Dolphins are great catch
Back in January this reporter wrote
the first two columns on local fishing.
The focus of those pieces was on
the Barcadere Classic that happened in late February and then on the ins and
outs of catching Wahoo.
With the idea still to promote
local angling this column focuses on catching local Dolphin. For starters the Dolphins
in question are not the ‘Flippers’ of the world that can be found on display in
Rather these are the long body variety
with golden bellies, long fins and numerous colours on their skin (usually
different shades of green or blue).
They are among the species anglers
hunt most in fishing competitions. With Cayman’s biggest event next week (the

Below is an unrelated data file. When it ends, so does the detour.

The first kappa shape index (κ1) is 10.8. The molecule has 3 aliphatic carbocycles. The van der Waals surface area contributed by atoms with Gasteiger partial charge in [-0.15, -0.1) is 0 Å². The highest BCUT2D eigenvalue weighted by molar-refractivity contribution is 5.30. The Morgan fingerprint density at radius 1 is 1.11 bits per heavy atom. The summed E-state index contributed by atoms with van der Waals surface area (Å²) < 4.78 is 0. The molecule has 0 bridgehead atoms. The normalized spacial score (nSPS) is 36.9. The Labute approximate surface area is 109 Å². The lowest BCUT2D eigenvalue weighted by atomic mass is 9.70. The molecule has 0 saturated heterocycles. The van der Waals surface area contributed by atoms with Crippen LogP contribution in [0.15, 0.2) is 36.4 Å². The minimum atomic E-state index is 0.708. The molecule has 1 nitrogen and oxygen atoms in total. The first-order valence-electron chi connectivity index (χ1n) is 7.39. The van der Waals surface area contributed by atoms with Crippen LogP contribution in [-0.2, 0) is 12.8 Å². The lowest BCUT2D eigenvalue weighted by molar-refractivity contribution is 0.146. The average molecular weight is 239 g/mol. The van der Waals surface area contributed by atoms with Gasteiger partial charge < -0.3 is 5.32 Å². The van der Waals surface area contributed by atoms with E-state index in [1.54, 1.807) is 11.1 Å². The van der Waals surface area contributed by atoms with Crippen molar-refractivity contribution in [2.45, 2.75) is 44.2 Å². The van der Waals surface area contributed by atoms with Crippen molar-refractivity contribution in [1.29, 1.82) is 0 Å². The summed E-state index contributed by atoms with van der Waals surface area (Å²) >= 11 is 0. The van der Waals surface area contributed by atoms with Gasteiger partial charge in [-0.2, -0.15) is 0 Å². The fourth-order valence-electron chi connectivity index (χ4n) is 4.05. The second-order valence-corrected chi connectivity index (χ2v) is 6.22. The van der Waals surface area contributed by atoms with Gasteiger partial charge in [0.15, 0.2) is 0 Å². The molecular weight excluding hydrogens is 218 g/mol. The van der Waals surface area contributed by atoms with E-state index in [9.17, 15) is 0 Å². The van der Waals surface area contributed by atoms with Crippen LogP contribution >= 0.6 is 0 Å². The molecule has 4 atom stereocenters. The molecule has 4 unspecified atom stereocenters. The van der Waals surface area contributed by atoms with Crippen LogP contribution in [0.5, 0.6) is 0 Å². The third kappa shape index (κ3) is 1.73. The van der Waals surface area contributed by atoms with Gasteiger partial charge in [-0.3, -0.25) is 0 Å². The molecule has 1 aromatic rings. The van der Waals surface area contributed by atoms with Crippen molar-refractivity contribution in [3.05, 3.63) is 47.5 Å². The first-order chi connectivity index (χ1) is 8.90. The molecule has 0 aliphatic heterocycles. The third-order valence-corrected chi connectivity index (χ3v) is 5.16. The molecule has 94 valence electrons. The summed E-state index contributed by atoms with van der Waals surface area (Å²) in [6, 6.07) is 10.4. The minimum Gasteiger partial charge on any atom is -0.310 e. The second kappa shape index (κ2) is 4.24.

international fishing tournament) a lot of dolphin should be reeled in.
As with all fish there are numerous
tricks that go into catching them. First of all dolphins are most plentiful in
March and April (though they span in warm water all year round).
Generally speaking dolphins tend to
be most plentiful around the south coast of the island, especially South Sound.
Anglers also report trawling for the species out in Pickle Bank, 60 Mile Bank
and the waters just off Grand Cayman and reeling
in quite a lot.
A tell-tale sign of the presence of
dolphin is seeing Man O’War frigate birds as they feed on fish. Usually the
Dolphins travel in schools and anglers say they “bite hot” meaning they tend to
be sitting ducks for good bait.
Speaking of catching them, ideally
some version of naked ballyhoo works best as bait. For the reel an 80lb test is
the preferred choice.
One last point to remember about dolphin:
they are also called mahi-mahi (the name generates from Hawaii) and in restaurants
its taste has been described as akin to tilapia.